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Room To Build: Secondary Logistics Markets To Benefit As E-Commerce Players Move Closer To Customers

Though e-commerce gains have been wreaking havoc in the retail industry, industrial real estate is booming as users push in closer to customers, absorbing more and more space.


Earlier this month CBRE reported that pre-leased commitments for warehouses under construction have reached new highs. Now it seems secondary markets stand to gain. Secondary distribution and warehouse markets like Denver, Cincinnati, Louisville and Portland are expected to benefit from an influx of new supply as e-commerce players build out and modernize their supply chain, CBRE reports.

These secondary markets are poised for growth for two reasons: one, there is simply more room to build in those markets, and two, companies are looking to expand their supply-chain presence to cover more regional locations. Since 2011, most new warehouse development has been concentrated in the top 13 primary markets, such as Atlanta, Chicago and greater Los Angeles; these markets saw average rents increase by 30% and a 4.9% drop in vacancies in the last six year.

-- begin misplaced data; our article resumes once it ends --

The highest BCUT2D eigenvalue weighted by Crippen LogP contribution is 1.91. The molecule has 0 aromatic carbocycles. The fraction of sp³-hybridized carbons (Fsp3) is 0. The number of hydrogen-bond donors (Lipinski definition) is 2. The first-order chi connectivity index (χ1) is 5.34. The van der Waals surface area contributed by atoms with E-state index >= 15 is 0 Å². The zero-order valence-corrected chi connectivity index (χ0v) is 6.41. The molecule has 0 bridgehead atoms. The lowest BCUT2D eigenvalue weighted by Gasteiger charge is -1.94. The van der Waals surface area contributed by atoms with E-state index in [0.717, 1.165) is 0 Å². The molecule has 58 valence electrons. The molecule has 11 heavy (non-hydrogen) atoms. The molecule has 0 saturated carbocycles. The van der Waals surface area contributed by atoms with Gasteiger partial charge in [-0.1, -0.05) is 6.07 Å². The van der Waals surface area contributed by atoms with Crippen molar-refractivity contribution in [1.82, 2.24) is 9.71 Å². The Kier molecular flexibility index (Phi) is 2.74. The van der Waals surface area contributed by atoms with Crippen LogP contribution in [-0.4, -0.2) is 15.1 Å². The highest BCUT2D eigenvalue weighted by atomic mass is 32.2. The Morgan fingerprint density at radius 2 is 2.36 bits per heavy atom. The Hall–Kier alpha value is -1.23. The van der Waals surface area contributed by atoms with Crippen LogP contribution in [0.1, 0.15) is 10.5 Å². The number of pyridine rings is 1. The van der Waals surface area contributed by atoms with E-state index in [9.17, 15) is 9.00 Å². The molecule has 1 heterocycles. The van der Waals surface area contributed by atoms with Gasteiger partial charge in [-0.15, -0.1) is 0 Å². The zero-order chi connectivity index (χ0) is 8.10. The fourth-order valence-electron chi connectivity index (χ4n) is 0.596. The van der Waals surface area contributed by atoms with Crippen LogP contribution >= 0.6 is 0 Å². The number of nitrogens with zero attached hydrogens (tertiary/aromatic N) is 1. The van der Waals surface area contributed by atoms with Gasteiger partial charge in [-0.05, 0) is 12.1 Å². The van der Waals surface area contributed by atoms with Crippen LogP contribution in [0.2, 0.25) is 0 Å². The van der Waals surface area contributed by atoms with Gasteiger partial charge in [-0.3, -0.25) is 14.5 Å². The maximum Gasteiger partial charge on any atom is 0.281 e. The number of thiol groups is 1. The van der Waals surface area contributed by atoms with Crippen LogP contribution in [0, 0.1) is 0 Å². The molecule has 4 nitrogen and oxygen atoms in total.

“As infrastructure for e-commerce fulfillment expands, the industry will seek to expand its real estate footprint in secondary markets to better cover a larger portion of population centers and increase delivery speeds,” CBRE Americas Head of Industrial & Logistics Research David Egan said in a statement. “As this unfolds, second-tier industrial markets … offer ideal fundamentals for developers and e-commerce companies looking to expand their supply chains.”